The work entitled, "The Battles for the Union," in giving an account of that charge, says:
"The colors of the 48th Ohio and 77th Illinois were placed on the bastion, and within the next quarter of an hour the brigade of Benton and Burbridge, fired by this example, had carried the ditch of another strong earthwork, while Capt. White, of the Chicago Mercantile Battery, carried forward one of his guns by hand to the ditch, double shotted it and fired into the embrasures."
Gen. Sherman, in his "Memoirs," says:
"The two several assaults made May 22d, on the lines of Vicksburg, had failed, by reason of the great strength of the position, and the determined fighting of its garrison. I have since seen the position of Sevastopol, and without hesitation, I declare that at Vicksburg to have been the more difficult of the two."
May 23d, we occupied our old camp, and but few shots were exchanged between the two armies until the 25th, when the rebels agreed to cease hostilities for two hours in order to permit us to bury our dead and remove our wounded, some of whom were left on the battle-field where they fell. During the truce we proceeded to the position occupied by our Regiment during the assault. The rebel Colonel, in command of the fort on which we planted our flag on the 22d, informed Col. Parker that they had buried all the dead in that vicinity. The battle-field presented a ghastly sight. The dead lay thick, in every conceivable position, on the hill-side beneath the rebel intrenchments. Some of the wounded were still alive, but in a terrible condition, having lain between the contending armies for three days without food, water or medical attention. After the burial parties had performed their sad task, we withdrew from the field, and the firing was resumed on both sides.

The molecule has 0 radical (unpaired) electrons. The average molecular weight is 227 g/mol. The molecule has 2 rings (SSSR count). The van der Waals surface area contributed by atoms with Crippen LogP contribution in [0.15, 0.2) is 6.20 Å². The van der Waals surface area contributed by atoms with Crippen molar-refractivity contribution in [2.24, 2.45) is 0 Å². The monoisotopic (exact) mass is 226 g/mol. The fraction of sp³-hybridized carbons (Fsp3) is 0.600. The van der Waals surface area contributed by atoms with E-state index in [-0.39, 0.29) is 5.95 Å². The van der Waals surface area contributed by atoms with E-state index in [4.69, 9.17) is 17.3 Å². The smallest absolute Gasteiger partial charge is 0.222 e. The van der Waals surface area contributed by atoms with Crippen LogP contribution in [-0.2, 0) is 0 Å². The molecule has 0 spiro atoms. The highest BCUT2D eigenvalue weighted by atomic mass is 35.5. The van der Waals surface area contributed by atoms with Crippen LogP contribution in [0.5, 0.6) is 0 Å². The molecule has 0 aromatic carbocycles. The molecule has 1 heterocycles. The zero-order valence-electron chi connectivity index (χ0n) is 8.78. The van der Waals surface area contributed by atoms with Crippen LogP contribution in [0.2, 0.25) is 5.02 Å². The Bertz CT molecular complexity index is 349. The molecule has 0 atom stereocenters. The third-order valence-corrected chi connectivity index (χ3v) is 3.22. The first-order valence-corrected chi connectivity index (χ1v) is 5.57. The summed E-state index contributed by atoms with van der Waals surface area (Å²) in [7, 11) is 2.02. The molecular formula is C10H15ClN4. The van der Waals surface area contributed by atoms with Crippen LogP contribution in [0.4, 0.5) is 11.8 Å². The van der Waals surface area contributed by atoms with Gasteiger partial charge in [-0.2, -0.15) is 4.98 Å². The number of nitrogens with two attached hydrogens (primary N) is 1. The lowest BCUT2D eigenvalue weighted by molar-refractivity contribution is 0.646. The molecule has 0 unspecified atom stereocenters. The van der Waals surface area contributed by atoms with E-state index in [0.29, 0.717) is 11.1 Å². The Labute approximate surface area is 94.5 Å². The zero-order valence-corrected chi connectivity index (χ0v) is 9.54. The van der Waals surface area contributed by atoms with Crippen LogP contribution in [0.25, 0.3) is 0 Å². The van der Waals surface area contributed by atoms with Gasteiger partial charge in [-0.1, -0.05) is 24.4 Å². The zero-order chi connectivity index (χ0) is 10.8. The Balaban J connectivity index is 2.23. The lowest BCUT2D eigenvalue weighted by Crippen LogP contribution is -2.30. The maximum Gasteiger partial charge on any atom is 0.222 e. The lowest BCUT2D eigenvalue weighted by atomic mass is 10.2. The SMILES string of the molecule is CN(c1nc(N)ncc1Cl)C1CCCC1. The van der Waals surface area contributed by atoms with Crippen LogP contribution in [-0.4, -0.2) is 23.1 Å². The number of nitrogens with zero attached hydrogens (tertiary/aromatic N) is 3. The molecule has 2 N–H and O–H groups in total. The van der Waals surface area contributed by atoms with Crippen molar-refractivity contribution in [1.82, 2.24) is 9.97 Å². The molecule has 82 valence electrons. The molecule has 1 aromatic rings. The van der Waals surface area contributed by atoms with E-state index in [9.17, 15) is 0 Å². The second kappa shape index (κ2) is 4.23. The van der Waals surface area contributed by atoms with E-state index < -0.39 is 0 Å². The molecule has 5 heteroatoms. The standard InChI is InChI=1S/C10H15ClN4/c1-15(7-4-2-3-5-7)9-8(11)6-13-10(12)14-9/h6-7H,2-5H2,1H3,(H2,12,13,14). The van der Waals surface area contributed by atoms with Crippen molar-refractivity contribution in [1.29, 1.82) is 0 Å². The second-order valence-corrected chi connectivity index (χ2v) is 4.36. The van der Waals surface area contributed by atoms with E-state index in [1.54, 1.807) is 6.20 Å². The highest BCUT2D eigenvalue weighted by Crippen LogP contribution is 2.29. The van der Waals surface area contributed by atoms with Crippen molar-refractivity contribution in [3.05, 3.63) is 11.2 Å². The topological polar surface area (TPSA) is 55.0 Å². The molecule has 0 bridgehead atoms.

Our army lost on the 22d, 3,000 killed and wounded, and nothing accomplished. Gen. Grant became convinced by this time that Vicksburg was too strong to be taken by assault, and therefore wisely concluded to lay a regular siege. The troops were encamped in the numerous ravines. Our Regiment was in a ravine near the R. R. bridge, and within reach of the enemy's guns, but the hills protected us from their direct fire. Nevertheless, stray shots were too numerous to be comfortable. Several men were wounded in their tents, but none fatally in our Regiment.